Even though most of you know me well by now, I am quite certain that many of you will be dumbfounded and bamboozled totally by the Shannon yarn I have for your delectation today.  However, I lived within a 10 minute drive of Shannon and its fabled airport for the better part of 20 years, know it very well and would not tell falsehoods about any element of the very special dynamic attached for decades past to Shannon.

For most of us in the provinces, and for most of you with family ties to the rugged west of Ireland, Shannon has a special place in our lives. It has forever been the place through which millions of us have emigrated, often against our wills. 

Not a day passes that there are not tearful family farewells to the modern generations of Wild Geese flying out from this small island to take on the world.  Not a morning either that families gather in the arrivals building to welcome back home their own with tears of joy.

Shannon is a place that tugs hard at all the heartstrings 24/7. And it has always been that way.

Thanks to the farsighted genius of a Clare leader called Brendan O'Regan, it was the first airport in the whole world to establish duty free shops and many other attractions. It was in Shannon, for example, that the Irish coffee was invented and first quaffed by the morning's arrivals from the U.S. and elsewhere.

Many of those who will be saying farewell to their Irish families this summer and autumn will again be the brightest and best of the rising generation of the Irish, using holiday visas for their first encounters with the wide world. Some of them, as we know, will be so engaged by that world they will overstay their visas and become members of the undocumented about whom there is so much discussion nowadays internationally.

I wrote quite a good ballad 20 years ago or thereabouts which truthfully pointed out that many of those departing, especially during the economic recession of the past decade, had just completed their Leaving Certificate state examination, the final examination at second level education, and it was sad that the education system did not properly brief them on the reality that the examination was truly the threshold to the real leaving, not just of their childhood homes and parishes but also, in many cases, of their homeland.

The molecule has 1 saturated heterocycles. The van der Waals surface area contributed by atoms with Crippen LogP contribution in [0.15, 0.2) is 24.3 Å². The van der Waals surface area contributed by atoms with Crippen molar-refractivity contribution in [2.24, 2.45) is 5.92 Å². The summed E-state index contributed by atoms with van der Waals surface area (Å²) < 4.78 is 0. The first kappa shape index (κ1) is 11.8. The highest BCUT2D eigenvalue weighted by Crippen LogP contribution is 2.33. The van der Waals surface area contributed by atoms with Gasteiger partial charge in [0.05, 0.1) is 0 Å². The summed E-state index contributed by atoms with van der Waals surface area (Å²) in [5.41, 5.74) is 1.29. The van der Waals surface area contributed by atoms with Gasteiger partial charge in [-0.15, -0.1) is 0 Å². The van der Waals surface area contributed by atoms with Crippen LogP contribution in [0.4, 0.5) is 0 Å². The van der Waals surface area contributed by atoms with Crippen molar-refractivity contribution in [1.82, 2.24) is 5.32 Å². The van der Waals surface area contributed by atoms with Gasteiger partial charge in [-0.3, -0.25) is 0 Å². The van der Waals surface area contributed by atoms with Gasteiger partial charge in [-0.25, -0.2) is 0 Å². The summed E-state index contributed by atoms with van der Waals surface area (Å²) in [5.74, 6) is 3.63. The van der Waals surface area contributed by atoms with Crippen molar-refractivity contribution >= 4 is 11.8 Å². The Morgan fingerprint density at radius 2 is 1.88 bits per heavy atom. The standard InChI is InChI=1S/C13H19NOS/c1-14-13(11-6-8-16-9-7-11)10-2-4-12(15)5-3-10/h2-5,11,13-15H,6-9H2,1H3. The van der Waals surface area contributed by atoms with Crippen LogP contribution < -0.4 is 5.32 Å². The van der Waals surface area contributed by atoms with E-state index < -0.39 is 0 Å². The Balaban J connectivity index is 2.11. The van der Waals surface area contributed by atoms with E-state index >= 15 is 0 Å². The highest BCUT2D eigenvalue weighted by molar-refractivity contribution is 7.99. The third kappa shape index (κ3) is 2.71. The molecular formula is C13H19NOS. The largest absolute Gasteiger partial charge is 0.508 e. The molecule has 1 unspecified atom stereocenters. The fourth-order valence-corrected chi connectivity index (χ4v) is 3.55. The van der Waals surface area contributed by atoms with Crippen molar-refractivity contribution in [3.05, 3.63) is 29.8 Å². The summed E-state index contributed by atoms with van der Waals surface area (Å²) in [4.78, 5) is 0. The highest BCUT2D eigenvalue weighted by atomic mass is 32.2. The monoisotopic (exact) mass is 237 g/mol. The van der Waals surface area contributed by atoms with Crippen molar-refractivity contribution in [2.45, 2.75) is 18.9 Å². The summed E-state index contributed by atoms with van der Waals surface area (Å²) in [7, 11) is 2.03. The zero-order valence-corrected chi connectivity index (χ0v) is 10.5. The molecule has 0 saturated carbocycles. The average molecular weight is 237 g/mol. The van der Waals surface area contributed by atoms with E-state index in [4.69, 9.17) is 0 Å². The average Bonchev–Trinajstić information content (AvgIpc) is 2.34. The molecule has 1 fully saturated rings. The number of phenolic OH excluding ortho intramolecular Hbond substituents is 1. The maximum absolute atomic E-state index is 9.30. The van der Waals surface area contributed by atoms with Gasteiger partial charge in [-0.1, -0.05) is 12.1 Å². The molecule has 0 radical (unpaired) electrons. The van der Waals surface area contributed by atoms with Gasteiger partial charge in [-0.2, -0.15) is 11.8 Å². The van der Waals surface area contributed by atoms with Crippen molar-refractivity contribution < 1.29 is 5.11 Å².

Shannon featured in that ballad. The second verse sings like this:

"In the Shannon Airport hall I saw a beauty tall,

The boy who loved her well stood by her side,

She was bound for Boston town to wear her nurse's gown,

She'd got her visa cleared, no need to hide,

But he's been turned away, no job nor place to stay,

No skill the Yankees need, prospects unknown,

I watched them kiss goodbye, I saw her start to cry,

Then she walked the exit line all on her own.


For they were doing their Leaving and still were grieving,

Not quite believing their love is gone,

Though they may fail or pass, for every lad and lass,

When the Leaving is over the leaving is just begun.”

Even with my poor singing voice that verse usually draws tears in pub sessions!

Now, though, to a totally new and unusual Shannon yarn which, as I said above, some of you will find hard to believe. It is about a totally new dimension to the Shannon aviation services and it is unique.

Even against a business background where a rash of new cut-price air services have been announced for Shannon, with fares cut to the bone, especially by new Scandinavian budget airlines, this new service is quite unique.

It is guaranteed that no customer will ever complain about the flight service offered. No matter the destination, involved the price for the one-way ticket (the standard budget airline tactic) will always be the same.

No customer will ever complain about any difficulty in achieving a return booking. It will never arise that a customer already aboard will be yanked off the flight because of an overbooking error by the company. Considering the cost of long distance flights even nowadays, the cost of that one-way ticket is unbelievably cheap. I am so impressed that I am certain to utilize the services of this enterprising local company when I need it rather than, as at present, having to be subjected to travel to either Dublin or Cork for far more expensive alternatives.

You see, I am delighted to spread the news that rural Ireland's first crematorium will begin trading in Shannon in a matter of weeks!  It has been a long time coming but now it is here at last.

I do not wish to be among the first customers on that one-way flight, but that decision is beyond my ability. However I am now formally booking my final Shannon flight!